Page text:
This is a competing renewal application for the continuation of my first funded R01 since 2000, which has allowed us to establish the crucial role for p53 acetylation in modulating its activities. Notably, our findings have had important implications well beyond p53 biology. Since our discovery of p53 acetylation, over 3600 lysine acetylation sites have been identified on more than 1750 human proteins. For example, the methods and concepts developed in our studies have been applied to numerous other cellular proteins and laid the foundation for the current view that reversible acetylation is a general mechanism for regulation of non-histone proteins. Inactivation of the p53 tumor suppressor is a pivotal event in the formation of most human cancers. p53 plays a central role by acting as a transcription factor to modulate cell growth, cell death and metabolism. Numerous studies including ours have demonstrated that acetylation of p53 is critically involved in transcriptional activation and tumor suppression. The major acetylation sites of human p53 include lysine residues within the DNA-binding domain and a cluster of lysine residues within its C-terminal domain (CTD). Nevertheless, the mechanisms of acetylation-mediated actions are not completely understood. Lysine acetylation often creates binding sites for ?reader? proteins such as bromodomain-containing proteins; surprisingly, in a proteomic screen for the binding proteins of both unacetylated and acetylated p53, we have recently discovered that the acidic domain acts as a new ?reader? for acetylated p53. These results reveal that the acidic domain-containing factors such as VprBP act as a new class of acetylation-dependent regulators critically involved in p53 regulation. The central hypothesis to be tested here is whether acetylation-mediated regulation of p53 is crucial for its stability control and promote-specific activation of target genes for tumor suppression.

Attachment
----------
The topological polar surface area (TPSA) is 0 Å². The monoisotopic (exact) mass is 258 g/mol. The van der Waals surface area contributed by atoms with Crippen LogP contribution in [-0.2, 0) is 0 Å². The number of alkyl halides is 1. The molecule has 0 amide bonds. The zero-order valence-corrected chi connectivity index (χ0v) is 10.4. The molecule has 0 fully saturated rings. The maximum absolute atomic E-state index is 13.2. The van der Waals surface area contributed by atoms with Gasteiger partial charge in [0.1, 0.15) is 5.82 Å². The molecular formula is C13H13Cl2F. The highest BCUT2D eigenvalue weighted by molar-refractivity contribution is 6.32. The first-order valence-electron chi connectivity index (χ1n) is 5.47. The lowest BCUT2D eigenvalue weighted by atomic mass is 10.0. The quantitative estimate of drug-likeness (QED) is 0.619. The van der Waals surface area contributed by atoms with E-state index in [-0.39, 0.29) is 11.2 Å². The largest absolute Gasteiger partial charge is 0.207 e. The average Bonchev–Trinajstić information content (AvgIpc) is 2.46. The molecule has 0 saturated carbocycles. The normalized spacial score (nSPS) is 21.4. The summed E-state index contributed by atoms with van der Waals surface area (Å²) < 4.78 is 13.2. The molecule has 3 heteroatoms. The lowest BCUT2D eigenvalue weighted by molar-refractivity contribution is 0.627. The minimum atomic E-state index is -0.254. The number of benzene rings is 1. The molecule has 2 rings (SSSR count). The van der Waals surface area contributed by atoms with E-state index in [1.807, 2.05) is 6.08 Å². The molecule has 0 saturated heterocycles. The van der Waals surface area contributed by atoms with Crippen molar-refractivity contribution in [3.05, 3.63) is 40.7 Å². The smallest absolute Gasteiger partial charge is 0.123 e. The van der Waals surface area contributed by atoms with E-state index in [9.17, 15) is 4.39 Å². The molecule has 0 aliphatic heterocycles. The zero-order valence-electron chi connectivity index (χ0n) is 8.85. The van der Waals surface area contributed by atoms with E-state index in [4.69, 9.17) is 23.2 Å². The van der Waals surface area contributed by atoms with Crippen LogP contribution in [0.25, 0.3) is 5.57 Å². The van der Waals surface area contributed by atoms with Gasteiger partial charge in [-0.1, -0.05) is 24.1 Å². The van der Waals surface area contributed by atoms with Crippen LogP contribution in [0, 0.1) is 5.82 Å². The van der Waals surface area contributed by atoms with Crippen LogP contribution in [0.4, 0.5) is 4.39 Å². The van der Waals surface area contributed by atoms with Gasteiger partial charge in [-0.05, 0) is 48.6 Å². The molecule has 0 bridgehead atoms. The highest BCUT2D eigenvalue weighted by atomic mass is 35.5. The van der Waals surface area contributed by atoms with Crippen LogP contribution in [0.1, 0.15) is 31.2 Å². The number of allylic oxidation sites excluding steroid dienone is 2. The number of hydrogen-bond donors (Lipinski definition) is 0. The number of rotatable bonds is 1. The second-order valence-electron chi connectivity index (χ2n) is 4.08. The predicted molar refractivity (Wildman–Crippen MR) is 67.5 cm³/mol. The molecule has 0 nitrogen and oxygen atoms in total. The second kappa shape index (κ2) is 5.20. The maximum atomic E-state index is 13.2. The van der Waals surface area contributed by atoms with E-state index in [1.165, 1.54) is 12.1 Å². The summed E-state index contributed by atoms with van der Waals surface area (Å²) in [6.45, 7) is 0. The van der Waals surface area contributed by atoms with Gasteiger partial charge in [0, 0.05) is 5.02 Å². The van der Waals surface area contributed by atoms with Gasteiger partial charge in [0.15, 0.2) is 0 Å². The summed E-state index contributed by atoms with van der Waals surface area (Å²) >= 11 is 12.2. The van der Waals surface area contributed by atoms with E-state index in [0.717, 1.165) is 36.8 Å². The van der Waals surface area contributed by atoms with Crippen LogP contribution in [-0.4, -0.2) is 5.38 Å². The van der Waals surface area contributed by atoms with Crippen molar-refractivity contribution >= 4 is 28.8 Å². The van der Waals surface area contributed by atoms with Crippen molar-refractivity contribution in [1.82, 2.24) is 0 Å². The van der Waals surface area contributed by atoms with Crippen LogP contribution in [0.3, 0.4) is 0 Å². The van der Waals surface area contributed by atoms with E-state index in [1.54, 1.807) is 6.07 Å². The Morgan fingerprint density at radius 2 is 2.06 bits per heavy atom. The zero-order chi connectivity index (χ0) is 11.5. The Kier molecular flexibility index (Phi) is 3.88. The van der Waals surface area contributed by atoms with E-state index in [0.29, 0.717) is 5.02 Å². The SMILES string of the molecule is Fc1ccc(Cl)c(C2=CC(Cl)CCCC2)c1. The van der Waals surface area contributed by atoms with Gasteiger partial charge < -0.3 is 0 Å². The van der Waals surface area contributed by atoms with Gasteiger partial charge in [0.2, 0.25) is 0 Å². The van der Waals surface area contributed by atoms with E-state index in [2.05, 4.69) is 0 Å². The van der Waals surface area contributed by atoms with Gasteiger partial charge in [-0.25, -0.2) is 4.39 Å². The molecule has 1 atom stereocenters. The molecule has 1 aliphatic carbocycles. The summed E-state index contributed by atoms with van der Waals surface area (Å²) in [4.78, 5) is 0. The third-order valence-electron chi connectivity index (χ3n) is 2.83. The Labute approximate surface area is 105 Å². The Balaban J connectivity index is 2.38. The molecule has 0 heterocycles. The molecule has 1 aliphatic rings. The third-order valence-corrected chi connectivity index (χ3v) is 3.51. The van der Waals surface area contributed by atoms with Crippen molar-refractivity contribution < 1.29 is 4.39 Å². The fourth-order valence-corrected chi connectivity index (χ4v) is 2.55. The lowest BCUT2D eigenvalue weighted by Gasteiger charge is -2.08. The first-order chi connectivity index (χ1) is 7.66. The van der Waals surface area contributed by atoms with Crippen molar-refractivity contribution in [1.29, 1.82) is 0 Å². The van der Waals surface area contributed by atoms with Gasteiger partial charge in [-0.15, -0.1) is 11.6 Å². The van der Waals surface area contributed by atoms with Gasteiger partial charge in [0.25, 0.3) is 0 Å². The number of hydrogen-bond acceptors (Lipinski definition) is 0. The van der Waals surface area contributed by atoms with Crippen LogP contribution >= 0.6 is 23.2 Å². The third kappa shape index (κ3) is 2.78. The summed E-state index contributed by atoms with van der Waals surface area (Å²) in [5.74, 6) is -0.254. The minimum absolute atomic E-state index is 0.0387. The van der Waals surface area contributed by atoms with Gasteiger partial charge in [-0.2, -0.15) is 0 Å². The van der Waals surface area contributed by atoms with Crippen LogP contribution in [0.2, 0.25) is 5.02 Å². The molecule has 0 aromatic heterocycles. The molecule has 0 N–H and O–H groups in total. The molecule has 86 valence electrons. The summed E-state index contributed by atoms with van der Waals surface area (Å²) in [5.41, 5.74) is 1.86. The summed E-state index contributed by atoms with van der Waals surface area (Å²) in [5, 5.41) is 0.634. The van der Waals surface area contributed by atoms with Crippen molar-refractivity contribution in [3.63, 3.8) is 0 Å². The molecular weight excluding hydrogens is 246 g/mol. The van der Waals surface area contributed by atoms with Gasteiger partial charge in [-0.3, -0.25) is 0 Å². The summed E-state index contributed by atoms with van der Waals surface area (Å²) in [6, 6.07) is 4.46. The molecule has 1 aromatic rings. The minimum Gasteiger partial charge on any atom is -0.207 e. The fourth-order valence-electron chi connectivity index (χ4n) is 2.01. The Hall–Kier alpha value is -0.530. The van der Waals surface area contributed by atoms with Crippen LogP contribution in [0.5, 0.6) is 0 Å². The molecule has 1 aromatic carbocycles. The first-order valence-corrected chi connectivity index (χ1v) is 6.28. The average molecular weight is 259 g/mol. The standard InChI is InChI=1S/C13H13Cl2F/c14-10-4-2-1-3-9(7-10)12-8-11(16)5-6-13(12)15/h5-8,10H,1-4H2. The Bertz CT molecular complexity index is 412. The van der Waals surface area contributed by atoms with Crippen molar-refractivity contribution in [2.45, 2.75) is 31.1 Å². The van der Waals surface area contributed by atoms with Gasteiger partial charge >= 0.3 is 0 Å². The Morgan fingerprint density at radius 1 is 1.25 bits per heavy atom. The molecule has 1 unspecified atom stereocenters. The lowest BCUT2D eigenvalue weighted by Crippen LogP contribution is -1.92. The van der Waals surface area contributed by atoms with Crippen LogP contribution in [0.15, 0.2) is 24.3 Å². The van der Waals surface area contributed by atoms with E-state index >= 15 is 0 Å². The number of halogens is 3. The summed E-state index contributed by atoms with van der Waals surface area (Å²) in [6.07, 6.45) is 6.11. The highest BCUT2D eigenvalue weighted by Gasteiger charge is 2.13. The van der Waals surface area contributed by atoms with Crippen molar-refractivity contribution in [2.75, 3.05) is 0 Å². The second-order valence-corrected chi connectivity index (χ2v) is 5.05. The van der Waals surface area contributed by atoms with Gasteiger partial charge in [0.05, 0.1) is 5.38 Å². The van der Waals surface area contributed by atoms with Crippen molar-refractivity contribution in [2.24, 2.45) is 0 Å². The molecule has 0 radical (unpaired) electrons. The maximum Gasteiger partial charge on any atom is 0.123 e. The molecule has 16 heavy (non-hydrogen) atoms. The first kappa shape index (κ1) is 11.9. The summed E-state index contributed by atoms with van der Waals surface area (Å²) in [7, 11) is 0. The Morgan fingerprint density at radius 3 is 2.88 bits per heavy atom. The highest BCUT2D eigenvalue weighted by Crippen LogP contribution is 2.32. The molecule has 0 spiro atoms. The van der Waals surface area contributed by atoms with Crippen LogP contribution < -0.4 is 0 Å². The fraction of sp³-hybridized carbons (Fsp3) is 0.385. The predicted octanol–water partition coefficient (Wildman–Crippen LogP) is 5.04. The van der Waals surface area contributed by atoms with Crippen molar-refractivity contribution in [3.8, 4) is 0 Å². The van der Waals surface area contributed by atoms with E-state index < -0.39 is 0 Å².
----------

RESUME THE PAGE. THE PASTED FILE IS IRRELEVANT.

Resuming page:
In Aim 1, we will dissect the mechanisms by which p53 stability is controlled through the cross talk between acetylation and ubiquitination pathways.
In Aim2, we will investigate the role of acetylation in transcription and tumor growth suppression by using a knockin mouse model expressing an acetylation-mimicking form (K-Q) of p53.
Despite the fact that acetylation has been well accepted as a major mechanism for activating p53 in the field, the precise mechanisms of acetylation-mediated actions are not well understood. We have identified VprBP as a critical factor for acetylation-mediated regulation. By using both tissue culture and animal models, we will test whether the mechanisms of acetylation-mediated functions as well as its significance in tumor suppression.
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|Li, Dawei; Tavana, Omid; Sun, Shao-Cong et al. (2018) Peli1 Modulates the Subcellular Localization and Activity of Mdmx. Cancer Res 78:2897-2910|
|Tavana, Omid; Sun, Hongbin; Gu, Wei (2018) Targeting HAUSP in both p53 wildtype and p53-mutant tumors. Cell Cycle 17:823-828|
|Tavana, Omid; Gu, Wei (2017) Modulation of the p53/MDM2 interplay by HAUSP inhibitors. J Mol Cell Biol 9:45-52|
|Chen, Delin; Tavana, Omid; Chu, Bo et al. (2017) NRF2 Is a Major Target of ARF in p53-Independent Tumor Suppression. Mol Cell 68:224-232.e4|
|Wang, Donglai; Kon, Ning; Gu, Wei (2016) Acidic domains: ""converse readers"" for acetylation code. Oncotarget 7:80101-80102|
|Ou, Yang; Wang, Shang-Jui; Li, Dawei et al. (2016) Activation of SAT1 engages polyamine metabolism with p53-mediated ferroptotic responses. Proc Natl Acad Sci U S A 113:E6806-E6812|
|Shi, D; Dai, C; Qin, J et al. (2016) Negative regulation of the p300-p53 interplay by DDX24. Oncogene 35:528-36|
|Wang, Shang-Jui; Li, Dawei; Ou, Yang et al. (2016) Acetylation Is Crucial for p53-Mediated Ferroptosis and Tumor Suppression. Cell Rep 17:366-373|
|Tavana, Omid; Li, Dawei; Dai, Chao et al. (2016) HAUSP deubiquitinates and stabilizes N-Myc in neuroblastoma. Nat Med 22:1180-1186|
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